The most common advice I see for fitting in a new activity is to schedule it as an appointment, and then keep that appointment as you would any other. I agree with this - it works and over time will make creative time an essential habit. It sounds so simple but there is a first step that is almost never mentioned: before you start making appointments (only to break them or let them slide by because something else gets in the way), you must make a commitment. You have to be committed to keeping those appointments or rescheduling only if you have to.
Vague ideas to be 'more creative' will not happen. Make the time. Perhaps schedule a creative playdate with a friend, preferably one who is not too chatty!
If you think you have NO time at all in your week try this: keep an hour-by-hour note of your activities throughout the day - from waking to sleeping. If you have a job to go to you can simply blank that section of time out of course! Note down your energy levels too - are you buzzing in the mornings or are you a night owl? You need to know your best time of day to work. From these notes you should be able to identify a window or two when you could create - perhaps instead of watching TV or surfing the web.
Location, Location, Location
Do you have a place where you do your creative work? It doesn't have to be a dedicated studio, it can be the kitchen table, but does it have good light? Do you enjoy working there? There may be some simple changes you can make, like rotating a desk so you get more light from the window.
Where are your supplies stored? They should be close by your work area and all together. Being able to quickly pull out a box and get going makes a huge difference.
This all brings me to one thing: distractions. What are yours? Mine are the computer, annoying levels of mess and New Projects. I can wander off on a New Project tangent for days. Try and have your work area isolated from your main distractions!
Flexibility, a.k.a. Yoga for Schedules
As my friend Anne says, "Stuff happens". Actually she isn't as polite about it as that, but she's right - stuff does happen. Sometimes the stuff is out of our control and all we can do is cope. Sometimes the stuff is actually bad planning - taking on way too much all at the same time.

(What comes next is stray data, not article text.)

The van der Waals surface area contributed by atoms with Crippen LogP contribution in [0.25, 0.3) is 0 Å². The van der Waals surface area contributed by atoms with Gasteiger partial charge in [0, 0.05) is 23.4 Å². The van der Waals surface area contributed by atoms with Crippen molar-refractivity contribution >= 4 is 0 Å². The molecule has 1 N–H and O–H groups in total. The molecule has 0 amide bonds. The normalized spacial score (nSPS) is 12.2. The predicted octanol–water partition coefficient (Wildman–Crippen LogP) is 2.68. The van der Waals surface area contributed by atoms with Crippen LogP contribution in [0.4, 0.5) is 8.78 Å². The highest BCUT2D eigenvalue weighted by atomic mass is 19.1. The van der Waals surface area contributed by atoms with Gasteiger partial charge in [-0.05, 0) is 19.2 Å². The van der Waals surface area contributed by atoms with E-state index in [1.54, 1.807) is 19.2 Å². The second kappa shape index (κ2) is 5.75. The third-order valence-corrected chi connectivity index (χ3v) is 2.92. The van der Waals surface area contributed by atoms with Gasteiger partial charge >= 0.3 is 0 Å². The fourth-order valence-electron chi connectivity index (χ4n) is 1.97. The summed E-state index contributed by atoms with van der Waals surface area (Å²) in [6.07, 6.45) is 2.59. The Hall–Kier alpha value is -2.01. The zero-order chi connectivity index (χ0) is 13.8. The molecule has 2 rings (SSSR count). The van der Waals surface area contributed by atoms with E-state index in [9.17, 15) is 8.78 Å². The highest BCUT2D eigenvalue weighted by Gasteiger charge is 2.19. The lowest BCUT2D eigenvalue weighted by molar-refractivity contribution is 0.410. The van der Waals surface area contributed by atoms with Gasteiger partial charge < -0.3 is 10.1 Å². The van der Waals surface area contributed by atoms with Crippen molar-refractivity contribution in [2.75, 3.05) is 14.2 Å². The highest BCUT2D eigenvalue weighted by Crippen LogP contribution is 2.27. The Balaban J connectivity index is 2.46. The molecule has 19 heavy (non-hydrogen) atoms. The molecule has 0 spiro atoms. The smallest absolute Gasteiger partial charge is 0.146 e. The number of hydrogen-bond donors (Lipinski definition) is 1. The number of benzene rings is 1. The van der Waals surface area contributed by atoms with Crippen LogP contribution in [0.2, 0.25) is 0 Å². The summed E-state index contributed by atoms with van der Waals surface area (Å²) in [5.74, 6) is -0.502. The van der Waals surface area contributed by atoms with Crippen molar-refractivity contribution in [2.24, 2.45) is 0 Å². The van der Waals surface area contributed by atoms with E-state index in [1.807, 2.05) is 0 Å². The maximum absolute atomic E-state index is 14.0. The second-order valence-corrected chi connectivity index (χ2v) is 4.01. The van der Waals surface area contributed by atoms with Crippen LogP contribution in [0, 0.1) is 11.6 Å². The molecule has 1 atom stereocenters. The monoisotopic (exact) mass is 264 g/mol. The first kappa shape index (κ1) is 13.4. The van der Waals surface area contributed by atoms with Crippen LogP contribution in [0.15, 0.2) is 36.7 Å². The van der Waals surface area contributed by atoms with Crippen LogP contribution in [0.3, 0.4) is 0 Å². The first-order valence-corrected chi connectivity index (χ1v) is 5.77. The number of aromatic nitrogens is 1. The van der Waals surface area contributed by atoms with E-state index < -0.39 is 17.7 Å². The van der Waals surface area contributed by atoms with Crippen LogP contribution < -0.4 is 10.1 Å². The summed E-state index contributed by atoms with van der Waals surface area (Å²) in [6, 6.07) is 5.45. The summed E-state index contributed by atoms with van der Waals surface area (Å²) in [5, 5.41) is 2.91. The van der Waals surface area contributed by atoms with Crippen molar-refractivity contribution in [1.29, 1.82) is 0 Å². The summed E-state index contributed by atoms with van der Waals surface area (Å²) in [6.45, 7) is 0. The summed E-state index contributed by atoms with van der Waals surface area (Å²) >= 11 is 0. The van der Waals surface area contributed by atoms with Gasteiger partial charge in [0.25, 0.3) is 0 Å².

For these reasons, our schedules need to be able to adapt and then have the creative windows reappear. Some things you can try:
- Have an essentials list - these are the things you absolutely MUST do each day or week in order to feel balanced and sane. This list might include taking a bath, swimming, drinking enough water, writing in a journal for 15 minutes or spending 15 minutes a day with your sketchbook. These are the things that you will keep up even when the world goes crazy around you so that you will be able to cope.
- If time crunches become too regular then make a "to stop" list - a list of activities you will give up so that you can find more time to be creative.
- Write out your commitments for the next 3-12 months and keep a rolling calendar of these - don't let your 'current projects' list get too long: 3 is more than enough and yes, major family activities are a project. Are there any clashes? Do too many projects fall due the same week or month?
But what if your schedule goes up in the air like this - how do you get back into the studio? When all is chaos, do NOT stop doing creative things, just scale them down. One secret in getting back to work is to never truly stop. Try to spend moments with a sketchbook, or flick through your idea books. Stressed? Tidy and clean your workspace so that you are ready to go when you are better able to focus and be creative.
Getting Back into your Stride
If you didn't manage to keep working it can be hard to get going again. Perhaps you lack an idea or can't remember where you left off. Believe me when I say that the hardest part is starting - even if you rearrange your pens or paints for 30 minutes you will have started. For some reason a tidy work surface is a magnet for new creative work. If that doesn't do it for you, pull out a book and try a new technique or play with color exercises. Spend your entire, scheduled creative time doing something, however hard it feels. It will get easier.
I find it helps to have some kind of goals and long-term structure to my creative time. For a while I got this from external courses, but now I have a self-imposed goal to direct my work: I'm working on a series of paintings on the theme of trees. Even without access to classes a structure can be found: Krista Meister has set herself a self-directed curriculum of art studies. Very inspiring!
And what do I, personally do?
I try not to schedule too much into a single week or over-commit on other activities. I do volunteer at the school but mainly in the classroom and never more than I am happy to do.
It helps that my studio space is in the garage, away from the house, the phone and the computer. And only 10 seconds commute time. I go out there with my coffee as soon as the youngest is in school (9a.m.) and stay there until it's time to pick her up (12 or 2:30). If I run out of ideas or things to work on I tidy up a bit, make some fresh coffee and then push some ideas around in a sketchbook.
Writing this post has been a great reminder for me - 'stuff' has really happened and I'm reminded that I need to re-focus on the most important things and put the rest on hold.
Some blogs that have helped me treat my creative time as working time and learn to be a freelancer: